It's simple to forget that anyone came before.
I live in the magazine lab. I'm here, spreading my germs, spreading the love, spreading my eyes across the Internet for that one key piece of information that will make my story a story. I've spent $120 in the past two days on a new digital recorder (for fact-checking file purposes) and a doohickie (that's the technical name, of course) that hooks my recorder into the phone. (Up until this point I've just been able to take shorthand notes, but we're in the big leagues now.) I'm kind of excited with the purchase--the blackmail prospects are endless!
I knew my interview subject today was a Ryerson grad, so the small talk portion of the interview, which has never been my fortay (usually I have a terrible tendency to say something along the lines of, "Okay, I'm going to launch right into the questions if that's alright with you") was unbelievably easy. She had been here before. She understood.
"When you were still in j-school, what kind of writing were you interested in doing upon graduation?" I asked her, the first in a long list of questions. "Not what I did I actually ended up doing when I graduated!" she laughed. "I worked for trade magazines, but I was more interested in writing about women's issues. I was the editor of McClung's."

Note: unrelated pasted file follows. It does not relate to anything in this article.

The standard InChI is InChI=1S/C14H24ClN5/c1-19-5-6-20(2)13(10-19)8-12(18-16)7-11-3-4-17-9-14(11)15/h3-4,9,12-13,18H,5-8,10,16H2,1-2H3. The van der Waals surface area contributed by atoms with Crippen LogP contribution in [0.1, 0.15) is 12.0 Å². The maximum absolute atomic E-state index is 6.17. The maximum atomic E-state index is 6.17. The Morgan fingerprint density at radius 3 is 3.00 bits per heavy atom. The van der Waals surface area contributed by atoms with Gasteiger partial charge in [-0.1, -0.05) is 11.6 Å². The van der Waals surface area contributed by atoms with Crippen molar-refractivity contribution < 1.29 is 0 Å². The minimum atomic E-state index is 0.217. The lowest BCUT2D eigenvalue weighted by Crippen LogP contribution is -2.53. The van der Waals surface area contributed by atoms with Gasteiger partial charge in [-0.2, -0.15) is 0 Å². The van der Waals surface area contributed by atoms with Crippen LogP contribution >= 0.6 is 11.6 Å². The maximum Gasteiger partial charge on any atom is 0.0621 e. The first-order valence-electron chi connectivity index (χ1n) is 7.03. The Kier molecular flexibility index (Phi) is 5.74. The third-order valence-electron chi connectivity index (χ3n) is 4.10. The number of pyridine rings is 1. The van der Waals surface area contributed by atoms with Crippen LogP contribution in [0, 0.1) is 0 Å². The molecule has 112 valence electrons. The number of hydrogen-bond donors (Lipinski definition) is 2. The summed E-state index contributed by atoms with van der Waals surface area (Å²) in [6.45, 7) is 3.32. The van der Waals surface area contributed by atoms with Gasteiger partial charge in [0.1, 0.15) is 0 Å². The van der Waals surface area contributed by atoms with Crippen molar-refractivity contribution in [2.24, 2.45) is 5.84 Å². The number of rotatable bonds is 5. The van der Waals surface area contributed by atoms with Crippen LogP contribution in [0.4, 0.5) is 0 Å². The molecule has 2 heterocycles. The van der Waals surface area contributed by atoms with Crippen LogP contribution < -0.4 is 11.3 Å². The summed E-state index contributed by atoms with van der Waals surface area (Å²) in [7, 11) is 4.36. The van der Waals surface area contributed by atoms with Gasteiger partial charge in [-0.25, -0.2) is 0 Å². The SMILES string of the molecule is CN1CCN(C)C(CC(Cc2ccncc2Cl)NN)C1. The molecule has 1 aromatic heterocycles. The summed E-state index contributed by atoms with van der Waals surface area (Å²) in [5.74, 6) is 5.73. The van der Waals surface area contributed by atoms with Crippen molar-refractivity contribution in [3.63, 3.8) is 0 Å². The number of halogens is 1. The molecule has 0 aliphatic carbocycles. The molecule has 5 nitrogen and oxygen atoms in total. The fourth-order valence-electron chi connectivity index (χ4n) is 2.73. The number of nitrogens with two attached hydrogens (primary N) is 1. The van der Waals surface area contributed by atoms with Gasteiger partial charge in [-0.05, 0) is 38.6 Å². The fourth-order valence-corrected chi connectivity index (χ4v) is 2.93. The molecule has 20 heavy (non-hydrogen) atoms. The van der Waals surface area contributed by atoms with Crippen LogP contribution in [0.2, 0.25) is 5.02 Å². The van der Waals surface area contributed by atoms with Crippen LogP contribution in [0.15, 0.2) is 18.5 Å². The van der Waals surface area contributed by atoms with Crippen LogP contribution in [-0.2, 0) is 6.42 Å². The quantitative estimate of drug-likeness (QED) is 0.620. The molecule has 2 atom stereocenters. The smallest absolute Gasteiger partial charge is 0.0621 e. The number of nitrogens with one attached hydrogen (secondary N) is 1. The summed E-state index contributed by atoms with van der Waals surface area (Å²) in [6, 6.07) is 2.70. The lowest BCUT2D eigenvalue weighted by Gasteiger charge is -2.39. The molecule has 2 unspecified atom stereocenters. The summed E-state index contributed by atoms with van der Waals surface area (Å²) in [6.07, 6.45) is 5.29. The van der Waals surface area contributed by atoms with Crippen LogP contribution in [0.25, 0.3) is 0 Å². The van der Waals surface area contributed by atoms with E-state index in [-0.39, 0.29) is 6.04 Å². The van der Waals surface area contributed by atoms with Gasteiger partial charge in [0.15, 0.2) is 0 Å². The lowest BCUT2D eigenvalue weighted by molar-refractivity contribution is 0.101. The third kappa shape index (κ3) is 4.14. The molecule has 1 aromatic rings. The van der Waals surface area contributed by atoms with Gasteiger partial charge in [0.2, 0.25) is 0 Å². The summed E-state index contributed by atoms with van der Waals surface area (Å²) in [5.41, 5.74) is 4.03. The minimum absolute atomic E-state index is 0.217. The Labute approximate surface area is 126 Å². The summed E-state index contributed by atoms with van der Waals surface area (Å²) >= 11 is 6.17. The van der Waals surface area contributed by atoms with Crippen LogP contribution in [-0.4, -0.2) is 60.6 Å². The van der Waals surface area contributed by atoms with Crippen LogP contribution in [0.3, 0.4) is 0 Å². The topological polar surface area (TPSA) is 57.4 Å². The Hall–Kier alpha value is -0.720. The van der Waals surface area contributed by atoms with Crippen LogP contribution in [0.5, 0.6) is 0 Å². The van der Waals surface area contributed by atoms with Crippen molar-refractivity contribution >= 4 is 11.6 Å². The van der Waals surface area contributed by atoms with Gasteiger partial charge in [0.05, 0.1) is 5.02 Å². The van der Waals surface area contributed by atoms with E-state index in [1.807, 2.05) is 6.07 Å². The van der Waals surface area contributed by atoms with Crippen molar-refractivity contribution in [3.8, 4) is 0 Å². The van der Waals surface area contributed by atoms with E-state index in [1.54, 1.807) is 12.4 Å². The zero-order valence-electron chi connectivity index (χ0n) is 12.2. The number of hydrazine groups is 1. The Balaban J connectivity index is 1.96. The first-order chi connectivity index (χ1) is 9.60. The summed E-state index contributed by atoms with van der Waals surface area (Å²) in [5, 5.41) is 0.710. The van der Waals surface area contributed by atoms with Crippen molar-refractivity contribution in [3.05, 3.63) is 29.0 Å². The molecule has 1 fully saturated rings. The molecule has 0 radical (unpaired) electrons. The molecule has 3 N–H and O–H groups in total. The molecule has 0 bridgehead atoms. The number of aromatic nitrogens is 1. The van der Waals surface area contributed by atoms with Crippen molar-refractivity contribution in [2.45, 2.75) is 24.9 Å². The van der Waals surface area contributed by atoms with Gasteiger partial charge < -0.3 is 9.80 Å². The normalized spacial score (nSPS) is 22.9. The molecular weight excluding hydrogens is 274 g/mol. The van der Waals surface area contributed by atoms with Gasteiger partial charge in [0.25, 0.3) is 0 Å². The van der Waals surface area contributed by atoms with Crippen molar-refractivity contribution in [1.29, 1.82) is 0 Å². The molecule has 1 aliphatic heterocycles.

"Really?" I said. "That's funny, because I'm actually the editor of McClung's this year."
She graduated in 1994. The magazine celebrated its 15th anniversary this year. "I'm glad to hear it's still around!" she told me.
"Yah, and we're not even photocopied anymore--we're a full-colour glossy magazine."
Later, Canice and I found ourselves wading through the back issues, the distorted grainy pictures, the 800-word features. And the masthead pages--full of unfamiliar names.
Ryerson doesn't have the gothic architecture, the professors who time forgot, or the ivy-covered buildings that crowd the University of [City or Province name here] campus. We have a glass structures named after massive corporations, a building from the '70s lined with high school lockers that is currently missing a ceiling, and a hot dog vendor who everyone calls by his first name. We're surrounded by high tech equipment, young instructors and a comraderie that isn't necessarily affectionate, because we all know we're going to be stepping on each other's toes 3 years from now.
It's easy to forget that anyone came before.
(The only way to have ownership over something is to forget that you aren't the first and that you won't be the last.)
Your doohickie is called a phone jack, which sounds just as sexy.ReplyDelete
I enjoy the insight, but I disagree with your closing statement. I think that part of taking ownership can include keeping in mind the people that came and come before and after you, knowing that in history you will all be compared.ReplyDelete
Grasp hold while you own it and be bold in your homage.
Karon- Canice also refers to it as a doohikie. Although apparently she spell its doohicky. And whatever Canice says MUST be right.ReplyDelete
American Heritage DictionaryReplyDelete
n. pl. doo·hick·eys Informal
An unnamed gadget or trinket.
The biker chick is right.
Ah. I wonder if there's a CP style chapter on when you can use words like widget and doohickey?ReplyDelete
Believe it or not, but I actually develop "widgets" at my job. No lie.ReplyDelete